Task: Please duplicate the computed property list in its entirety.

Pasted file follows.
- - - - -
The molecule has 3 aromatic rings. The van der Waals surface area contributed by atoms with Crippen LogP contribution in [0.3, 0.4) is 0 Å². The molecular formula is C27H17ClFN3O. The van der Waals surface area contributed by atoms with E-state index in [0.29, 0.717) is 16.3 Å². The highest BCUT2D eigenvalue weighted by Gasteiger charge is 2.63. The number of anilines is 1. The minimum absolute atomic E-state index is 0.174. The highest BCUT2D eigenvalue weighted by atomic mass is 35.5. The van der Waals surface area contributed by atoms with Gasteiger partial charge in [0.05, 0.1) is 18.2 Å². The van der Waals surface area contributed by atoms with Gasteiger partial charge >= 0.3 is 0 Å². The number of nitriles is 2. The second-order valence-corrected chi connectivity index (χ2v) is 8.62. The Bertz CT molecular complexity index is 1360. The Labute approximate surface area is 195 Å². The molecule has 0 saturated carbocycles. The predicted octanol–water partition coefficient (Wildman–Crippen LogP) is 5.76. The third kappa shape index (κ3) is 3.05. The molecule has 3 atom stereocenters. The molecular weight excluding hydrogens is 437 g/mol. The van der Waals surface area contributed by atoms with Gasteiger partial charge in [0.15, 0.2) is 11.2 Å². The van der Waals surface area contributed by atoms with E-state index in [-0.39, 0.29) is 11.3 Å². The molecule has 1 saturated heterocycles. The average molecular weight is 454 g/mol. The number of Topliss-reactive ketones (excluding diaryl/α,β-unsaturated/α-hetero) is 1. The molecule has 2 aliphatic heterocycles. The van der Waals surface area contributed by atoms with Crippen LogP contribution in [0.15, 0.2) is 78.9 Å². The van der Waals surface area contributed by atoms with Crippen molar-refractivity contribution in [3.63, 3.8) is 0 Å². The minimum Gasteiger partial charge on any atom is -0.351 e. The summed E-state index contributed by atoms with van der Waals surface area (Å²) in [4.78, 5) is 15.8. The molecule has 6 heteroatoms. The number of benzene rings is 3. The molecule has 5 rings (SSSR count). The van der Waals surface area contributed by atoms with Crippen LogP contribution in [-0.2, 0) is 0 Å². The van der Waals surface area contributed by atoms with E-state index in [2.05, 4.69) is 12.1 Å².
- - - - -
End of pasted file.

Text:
The molecule has 3 aromatic rings. The van der Waals surface area contributed by atoms with Crippen LogP contribution in [0.3, 0.4) is 0 Å². The molecular formula is C27H17ClFN3O. The van der Waals surface area contributed by atoms with E-state index in [0.29, 0.717) is 16.3 Å². The highest BCUT2D eigenvalue weighted by Gasteiger charge is 2.63. The number of anilines is 1. The minimum absolute atomic E-state index is 0.174. The highest BCUT2D eigenvalue weighted by atomic mass is 35.5. The van der Waals surface area contributed by atoms with Gasteiger partial charge in [0.05, 0.1) is 18.2 Å². The van der Waals surface area contributed by atoms with Gasteiger partial charge >= 0.3 is 0 Å². The number of nitriles is 2. The second-order valence-corrected chi connectivity index (χ2v) is 8.62. The Bertz CT molecular complexity index is 1360. The Labute approximate surface area is 195 Å². The molecule has 0 saturated carbocycles. The predicted octanol–water partition coefficient (Wildman–Crippen LogP) is 5.76. The third kappa shape index (κ3) is 3.05. The molecule has 3 atom stereocenters. The molecular weight excluding hydrogens is 437 g/mol. The van der Waals surface area contributed by atoms with Gasteiger partial charge in [0.15, 0.2) is 11.2 Å². The van der Waals surface area contributed by atoms with E-state index in [-0.39, 0.29) is 11.3 Å². The molecule has 1 saturated heterocycles. The average molecular weight is 454 g/mol. The number of Topliss-reactive ketones (excluding diaryl/α,β-unsaturated/α-hetero) is 1. The molecule has 2 aliphatic heterocycles. The van der Waals surface area contributed by atoms with Crippen LogP contribution in [0.15, 0.2) is 78.9 Å². The van der Waals surface area contributed by atoms with Crippen molar-refractivity contribution in [3.63, 3.8) is 0 Å². The minimum Gasteiger partial charge on any atom is -0.351 e. The summed E-state index contributed by atoms with van der Waals surface area (Å²) in [4.78, 5) is 15.8. The molecule has 6 heteroatoms. The number of benzene rings is 3. The molecule has 5 rings (SSSR count). The van der Waals surface area contributed by atoms with Crippen LogP contribution in [-0.2, 0) is 0 Å². The van der Waals surface area contributed by atoms with E-state index in [2.05, 4.69) is 12.1 Å².